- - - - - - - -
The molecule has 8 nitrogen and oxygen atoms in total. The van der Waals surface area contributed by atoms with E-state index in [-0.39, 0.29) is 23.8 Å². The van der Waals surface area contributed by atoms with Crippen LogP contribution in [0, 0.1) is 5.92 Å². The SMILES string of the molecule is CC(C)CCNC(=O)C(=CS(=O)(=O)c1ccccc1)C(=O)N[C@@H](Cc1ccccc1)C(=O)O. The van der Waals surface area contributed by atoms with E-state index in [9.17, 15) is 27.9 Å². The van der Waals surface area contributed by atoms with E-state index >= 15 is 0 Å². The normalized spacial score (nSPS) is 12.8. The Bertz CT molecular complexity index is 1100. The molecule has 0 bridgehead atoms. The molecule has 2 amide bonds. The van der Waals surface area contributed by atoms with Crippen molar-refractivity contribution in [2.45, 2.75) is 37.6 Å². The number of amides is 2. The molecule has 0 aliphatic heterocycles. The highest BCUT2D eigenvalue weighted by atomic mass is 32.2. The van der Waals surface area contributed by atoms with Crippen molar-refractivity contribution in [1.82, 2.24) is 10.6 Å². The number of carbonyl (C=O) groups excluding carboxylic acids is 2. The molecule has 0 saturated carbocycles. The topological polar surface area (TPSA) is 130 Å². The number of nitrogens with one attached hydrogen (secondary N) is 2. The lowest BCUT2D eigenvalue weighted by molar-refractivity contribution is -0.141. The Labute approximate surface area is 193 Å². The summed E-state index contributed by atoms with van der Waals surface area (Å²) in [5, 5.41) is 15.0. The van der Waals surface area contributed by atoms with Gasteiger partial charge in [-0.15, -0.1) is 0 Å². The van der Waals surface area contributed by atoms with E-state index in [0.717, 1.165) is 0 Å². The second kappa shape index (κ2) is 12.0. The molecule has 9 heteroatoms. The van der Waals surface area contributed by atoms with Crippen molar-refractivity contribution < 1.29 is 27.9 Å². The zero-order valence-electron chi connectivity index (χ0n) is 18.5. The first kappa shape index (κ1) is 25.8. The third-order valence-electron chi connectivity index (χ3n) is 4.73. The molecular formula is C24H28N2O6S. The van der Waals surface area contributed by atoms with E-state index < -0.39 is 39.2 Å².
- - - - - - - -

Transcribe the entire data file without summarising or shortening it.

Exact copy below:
The molecule has 8 nitrogen and oxygen atoms in total. The van der Waals surface area contributed by atoms with E-state index in [-0.39, 0.29) is 23.8 Å². The van der Waals surface area contributed by atoms with Crippen LogP contribution in [0, 0.1) is 5.92 Å². The SMILES string of the molecule is CC(C)CCNC(=O)C(=CS(=O)(=O)c1ccccc1)C(=O)N[C@@H](Cc1ccccc1)C(=O)O. The van der Waals surface area contributed by atoms with E-state index in [9.17, 15) is 27.9 Å². The van der Waals surface area contributed by atoms with E-state index >= 15 is 0 Å². The normalized spacial score (nSPS) is 12.8. The Bertz CT molecular complexity index is 1100. The molecule has 0 bridgehead atoms. The molecule has 2 amide bonds. The van der Waals surface area contributed by atoms with Crippen molar-refractivity contribution in [2.45, 2.75) is 37.6 Å². The number of amides is 2. The molecule has 0 aliphatic heterocycles. The highest BCUT2D eigenvalue weighted by atomic mass is 32.2. The van der Waals surface area contributed by atoms with Crippen molar-refractivity contribution in [1.82, 2.24) is 10.6 Å². The number of carbonyl (C=O) groups excluding carboxylic acids is 2. The molecule has 0 saturated carbocycles. The topological polar surface area (TPSA) is 130 Å². The number of nitrogens with one attached hydrogen (secondary N) is 2. The lowest BCUT2D eigenvalue weighted by molar-refractivity contribution is -0.141. The Labute approximate surface area is 193 Å². The summed E-state index contributed by atoms with van der Waals surface area (Å²) in [5, 5.41) is 15.0. The van der Waals surface area contributed by atoms with Gasteiger partial charge in [-0.15, -0.1) is 0 Å². The van der Waals surface area contributed by atoms with E-state index in [0.717, 1.165) is 0 Å². The second kappa shape index (κ2) is 12.0. The molecule has 9 heteroatoms. The van der Waals surface area contributed by atoms with Crippen molar-refractivity contribution < 1.29 is 27.9 Å². The zero-order valence-electron chi connectivity index (χ0n) is 18.5. The first kappa shape index (κ1) is 25.8. The third-order valence-electron chi connectivity index (χ3n) is 4.73. The molecular formula is C24H28N2O6S. The van der Waals surface area contributed by atoms with E-state index < -0.39 is 39.2 Å².